Some of the interior repairs that McKernan said are often repairable include dashboards, leather seats, door trim panels, center consoles, minor glass damage and bumpers. He said in most cases, minor glass damage is repairable.
He also said several major insurers have implemented a reject slip system where an estimator looks at a vehicle, takes a photo and can quickly determine if the vehicle is repairable before writing the estimate.
“If you’re a repairer, bumpers are often seen as rejects,” he said. “What reject slips accomplish is actually training an untrained estimator to see what is repairable or not.”
When deciding if a repair is the best route to go, Lammon stressed the importance of first checking OEM repair procedures, especially with newer vehicles where the damage is in the vicinity of a sensor.
“Most of the plastic parts on a vehicle are non-structural,” said Lammon. “You can repair these things without any risk of it affecting the vehicle’s crash energy management.” He used the example of bumper fascia and headlight tabs. “It’s really a low-risk sort of repair, unlike sectioning a frame rail.”
Lammon also advised shops to look at the replacement cost of the parts.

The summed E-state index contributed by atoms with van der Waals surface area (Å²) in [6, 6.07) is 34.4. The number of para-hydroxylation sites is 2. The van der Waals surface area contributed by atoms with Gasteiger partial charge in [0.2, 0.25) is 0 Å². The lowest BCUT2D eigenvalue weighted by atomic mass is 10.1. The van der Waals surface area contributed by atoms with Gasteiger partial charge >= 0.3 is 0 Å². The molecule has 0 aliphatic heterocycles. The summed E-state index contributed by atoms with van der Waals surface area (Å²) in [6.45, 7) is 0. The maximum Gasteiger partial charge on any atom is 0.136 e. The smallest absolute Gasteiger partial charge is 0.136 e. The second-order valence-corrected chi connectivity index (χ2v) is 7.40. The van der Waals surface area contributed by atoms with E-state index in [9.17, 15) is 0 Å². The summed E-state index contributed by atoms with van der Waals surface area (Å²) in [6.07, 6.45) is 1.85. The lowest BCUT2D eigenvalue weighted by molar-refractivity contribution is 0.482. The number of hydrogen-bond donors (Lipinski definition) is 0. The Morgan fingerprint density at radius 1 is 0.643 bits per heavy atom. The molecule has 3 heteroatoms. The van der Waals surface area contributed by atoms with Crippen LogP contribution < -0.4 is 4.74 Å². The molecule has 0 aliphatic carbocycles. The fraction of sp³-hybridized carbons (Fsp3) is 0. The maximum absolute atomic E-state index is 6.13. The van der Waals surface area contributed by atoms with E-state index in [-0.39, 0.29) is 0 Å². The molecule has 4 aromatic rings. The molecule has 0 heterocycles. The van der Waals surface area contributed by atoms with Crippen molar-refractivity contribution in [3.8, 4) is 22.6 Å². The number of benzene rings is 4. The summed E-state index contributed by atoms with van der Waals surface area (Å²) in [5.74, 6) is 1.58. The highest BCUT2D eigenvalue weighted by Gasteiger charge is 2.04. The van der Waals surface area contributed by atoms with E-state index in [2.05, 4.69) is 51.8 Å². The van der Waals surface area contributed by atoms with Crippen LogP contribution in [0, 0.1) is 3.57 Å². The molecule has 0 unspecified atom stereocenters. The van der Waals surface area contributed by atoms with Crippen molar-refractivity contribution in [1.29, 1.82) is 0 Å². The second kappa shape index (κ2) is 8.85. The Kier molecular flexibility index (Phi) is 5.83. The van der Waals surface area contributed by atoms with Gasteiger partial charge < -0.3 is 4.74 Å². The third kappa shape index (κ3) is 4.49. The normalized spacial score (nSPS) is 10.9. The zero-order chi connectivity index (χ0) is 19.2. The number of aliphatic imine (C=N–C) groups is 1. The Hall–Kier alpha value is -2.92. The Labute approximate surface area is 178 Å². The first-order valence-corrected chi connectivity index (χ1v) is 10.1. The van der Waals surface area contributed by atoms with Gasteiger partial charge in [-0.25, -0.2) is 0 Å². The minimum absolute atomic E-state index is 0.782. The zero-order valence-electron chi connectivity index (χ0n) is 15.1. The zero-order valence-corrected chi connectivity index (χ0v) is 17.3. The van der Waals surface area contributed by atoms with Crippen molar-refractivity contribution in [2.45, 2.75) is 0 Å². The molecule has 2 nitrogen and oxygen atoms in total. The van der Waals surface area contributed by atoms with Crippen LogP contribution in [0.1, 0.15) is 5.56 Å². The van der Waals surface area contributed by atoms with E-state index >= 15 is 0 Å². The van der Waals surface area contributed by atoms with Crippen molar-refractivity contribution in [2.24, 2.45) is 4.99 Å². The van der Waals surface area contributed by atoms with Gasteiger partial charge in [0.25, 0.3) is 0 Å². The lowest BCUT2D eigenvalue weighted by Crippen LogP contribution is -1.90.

“As the price of the replacement part goes down, it makes it less appealing to do the repair,” he said. “You want to go the route that is going to make more money, but also need to find a win-win situation between the shop and the bill-payer.”
In the example of a replacement part that costs $400, if the shop makes 25 percent gross profit on parts, they receive $100 of gross profit and the bill-payer is out $400.
If this part is repaired and the shop is paid for six hours of work at $50 per hour with a 50 percent gross margin on labor, the shop makes $150 of gross profit and the bill-payer is only out $300.
“The shop is making more profit by repairing it and it’s saving the bill-payer money,” said Lammon. “That’s what you define as a win-win scenario.”